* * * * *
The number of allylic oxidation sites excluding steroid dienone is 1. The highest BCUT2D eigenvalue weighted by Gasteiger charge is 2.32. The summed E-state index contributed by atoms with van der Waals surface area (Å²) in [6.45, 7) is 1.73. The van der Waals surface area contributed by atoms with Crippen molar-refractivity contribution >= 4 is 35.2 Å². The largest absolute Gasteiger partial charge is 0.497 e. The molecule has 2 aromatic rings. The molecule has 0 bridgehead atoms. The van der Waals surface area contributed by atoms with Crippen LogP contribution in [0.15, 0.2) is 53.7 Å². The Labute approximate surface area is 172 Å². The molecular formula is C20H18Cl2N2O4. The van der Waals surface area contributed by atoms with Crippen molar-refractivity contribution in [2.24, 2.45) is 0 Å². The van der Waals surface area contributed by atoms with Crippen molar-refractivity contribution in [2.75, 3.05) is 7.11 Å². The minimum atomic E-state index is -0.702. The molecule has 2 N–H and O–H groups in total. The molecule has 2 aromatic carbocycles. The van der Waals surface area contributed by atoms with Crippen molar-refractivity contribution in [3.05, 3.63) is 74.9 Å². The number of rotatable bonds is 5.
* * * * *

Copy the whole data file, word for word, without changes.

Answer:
The number of allylic oxidation sites excluding steroid dienone is 1. The highest BCUT2D eigenvalue weighted by Gasteiger charge is 2.32. The summed E-state index contributed by atoms with van der Waals surface area (Å²) in [6.45, 7) is 1.73. The van der Waals surface area contributed by atoms with Crippen molar-refractivity contribution >= 4 is 35.2 Å². The largest absolute Gasteiger partial charge is 0.497 e. The molecule has 2 aromatic rings. The molecule has 0 bridgehead atoms. The van der Waals surface area contributed by atoms with Crippen LogP contribution in [0.15, 0.2) is 53.7 Å². The Labute approximate surface area is 172 Å². The molecular formula is C20H18Cl2N2O4. The van der Waals surface area contributed by atoms with Crippen molar-refractivity contribution in [2.24, 2.45) is 0 Å². The van der Waals surface area contributed by atoms with Crippen molar-refractivity contribution in [2.75, 3.05) is 7.11 Å². The minimum atomic E-state index is -0.702. The molecule has 2 N–H and O–H groups in total. The molecule has 2 aromatic carbocycles. The van der Waals surface area contributed by atoms with Crippen molar-refractivity contribution in [3.05, 3.63) is 74.9 Å². The number of rotatable bonds is 5.